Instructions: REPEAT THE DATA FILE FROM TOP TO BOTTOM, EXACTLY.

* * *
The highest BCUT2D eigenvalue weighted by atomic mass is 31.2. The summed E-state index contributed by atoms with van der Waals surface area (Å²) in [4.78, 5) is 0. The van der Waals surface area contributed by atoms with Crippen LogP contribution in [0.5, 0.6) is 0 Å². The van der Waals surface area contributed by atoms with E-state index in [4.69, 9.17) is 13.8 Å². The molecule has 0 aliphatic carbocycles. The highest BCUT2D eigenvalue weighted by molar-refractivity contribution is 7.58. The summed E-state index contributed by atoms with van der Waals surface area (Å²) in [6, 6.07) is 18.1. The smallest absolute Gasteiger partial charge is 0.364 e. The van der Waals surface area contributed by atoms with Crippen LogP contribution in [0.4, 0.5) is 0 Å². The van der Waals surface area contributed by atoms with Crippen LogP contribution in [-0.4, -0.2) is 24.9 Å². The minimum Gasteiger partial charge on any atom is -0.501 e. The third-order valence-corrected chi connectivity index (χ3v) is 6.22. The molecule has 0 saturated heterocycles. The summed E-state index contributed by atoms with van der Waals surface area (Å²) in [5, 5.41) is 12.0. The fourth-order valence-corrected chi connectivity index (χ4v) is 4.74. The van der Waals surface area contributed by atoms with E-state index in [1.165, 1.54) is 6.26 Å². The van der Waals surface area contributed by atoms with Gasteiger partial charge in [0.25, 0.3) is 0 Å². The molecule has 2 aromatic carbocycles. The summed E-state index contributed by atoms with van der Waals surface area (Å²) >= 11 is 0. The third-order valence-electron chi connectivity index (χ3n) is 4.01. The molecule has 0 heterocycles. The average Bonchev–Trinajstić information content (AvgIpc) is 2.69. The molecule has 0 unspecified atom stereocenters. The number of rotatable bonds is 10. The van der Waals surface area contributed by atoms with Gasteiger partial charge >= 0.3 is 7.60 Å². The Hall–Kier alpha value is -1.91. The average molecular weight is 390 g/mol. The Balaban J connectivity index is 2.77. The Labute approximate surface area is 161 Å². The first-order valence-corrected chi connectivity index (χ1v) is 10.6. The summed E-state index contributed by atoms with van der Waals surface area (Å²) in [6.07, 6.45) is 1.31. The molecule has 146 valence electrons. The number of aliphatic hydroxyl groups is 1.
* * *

The highest BCUT2D eigenvalue weighted by atomic mass is 31.2. The summed E-state index contributed by atoms with van der Waals surface area (Å²) in [4.78, 5) is 0. The van der Waals surface area contributed by atoms with Crippen LogP contribution in [0.5, 0.6) is 0 Å². The van der Waals surface area contributed by atoms with E-state index in [4.69, 9.17) is 13.8 Å². The molecule has 0 aliphatic carbocycles. The highest BCUT2D eigenvalue weighted by molar-refractivity contribution is 7.58. The summed E-state index contributed by atoms with van der Waals surface area (Å²) in [6, 6.07) is 18.1. The smallest absolute Gasteiger partial charge is 0.364 e. The van der Waals surface area contributed by atoms with Crippen LogP contribution in [0.4, 0.5) is 0 Å². The van der Waals surface area contributed by atoms with Crippen LogP contribution in [-0.4, -0.2) is 24.9 Å². The minimum Gasteiger partial charge on any atom is -0.501 e. The third-order valence-corrected chi connectivity index (χ3v) is 6.22. The molecule has 0 saturated heterocycles. The summed E-state index contributed by atoms with van der Waals surface area (Å²) in [5, 5.41) is 12.0. The fourth-order valence-corrected chi connectivity index (χ4v) is 4.74. The van der Waals surface area contributed by atoms with E-state index in [1.165, 1.54) is 6.26 Å². The van der Waals surface area contributed by atoms with Gasteiger partial charge in [0.25, 0.3) is 0 Å². The molecule has 2 aromatic carbocycles. The summed E-state index contributed by atoms with van der Waals surface area (Å²) >= 11 is 0. The third-order valence-electron chi connectivity index (χ3n) is 4.01. The molecule has 0 heterocycles. The average Bonchev–Trinajstić information content (AvgIpc) is 2.69. The molecule has 0 unspecified atom stereocenters. The number of rotatable bonds is 10. The van der Waals surface area contributed by atoms with Gasteiger partial charge >= 0.3 is 7.60 Å². The Hall–Kier alpha value is -1.91. The average molecular weight is 390 g/mol. The Balaban J connectivity index is 2.77. The Labute approximate surface area is 161 Å². The first-order valence-corrected chi connectivity index (χ1v) is 10.6. The summed E-state index contributed by atoms with van der Waals surface area (Å²) in [6.07, 6.45) is 1.31. The molecule has 146 valence electrons. The number of aliphatic hydroxyl groups is 1.